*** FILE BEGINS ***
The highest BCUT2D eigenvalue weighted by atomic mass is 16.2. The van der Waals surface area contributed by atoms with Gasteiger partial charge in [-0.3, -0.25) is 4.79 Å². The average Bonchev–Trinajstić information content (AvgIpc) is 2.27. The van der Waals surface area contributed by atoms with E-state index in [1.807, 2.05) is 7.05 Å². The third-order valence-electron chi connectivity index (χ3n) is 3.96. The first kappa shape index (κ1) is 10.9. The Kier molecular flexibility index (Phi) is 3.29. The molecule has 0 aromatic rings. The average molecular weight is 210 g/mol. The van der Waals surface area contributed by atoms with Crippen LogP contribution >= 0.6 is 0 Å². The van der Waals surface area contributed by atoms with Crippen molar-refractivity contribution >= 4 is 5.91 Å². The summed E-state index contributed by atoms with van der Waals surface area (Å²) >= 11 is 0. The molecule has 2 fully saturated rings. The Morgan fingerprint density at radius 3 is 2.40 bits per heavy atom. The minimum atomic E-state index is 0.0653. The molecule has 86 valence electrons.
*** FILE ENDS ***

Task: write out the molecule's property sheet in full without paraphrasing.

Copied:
The highest BCUT2D eigenvalue weighted by atomic mass is 16.2. The van der Waals surface area contributed by atoms with Gasteiger partial charge in [-0.3, -0.25) is 4.79 Å². The average Bonchev–Trinajstić information content (AvgIpc) is 2.27. The van der Waals surface area contributed by atoms with E-state index in [1.807, 2.05) is 7.05 Å². The third-order valence-electron chi connectivity index (χ3n) is 3.96. The first kappa shape index (κ1) is 10.9. The Kier molecular flexibility index (Phi) is 3.29. The molecule has 0 aromatic rings. The average molecular weight is 210 g/mol. The van der Waals surface area contributed by atoms with Crippen LogP contribution >= 0.6 is 0 Å². The van der Waals surface area contributed by atoms with Crippen molar-refractivity contribution >= 4 is 5.91 Å². The summed E-state index contributed by atoms with van der Waals surface area (Å²) >= 11 is 0. The molecule has 2 fully saturated rings. The Morgan fingerprint density at radius 3 is 2.40 bits per heavy atom. The minimum atomic E-state index is 0.0653. The molecule has 86 valence electrons.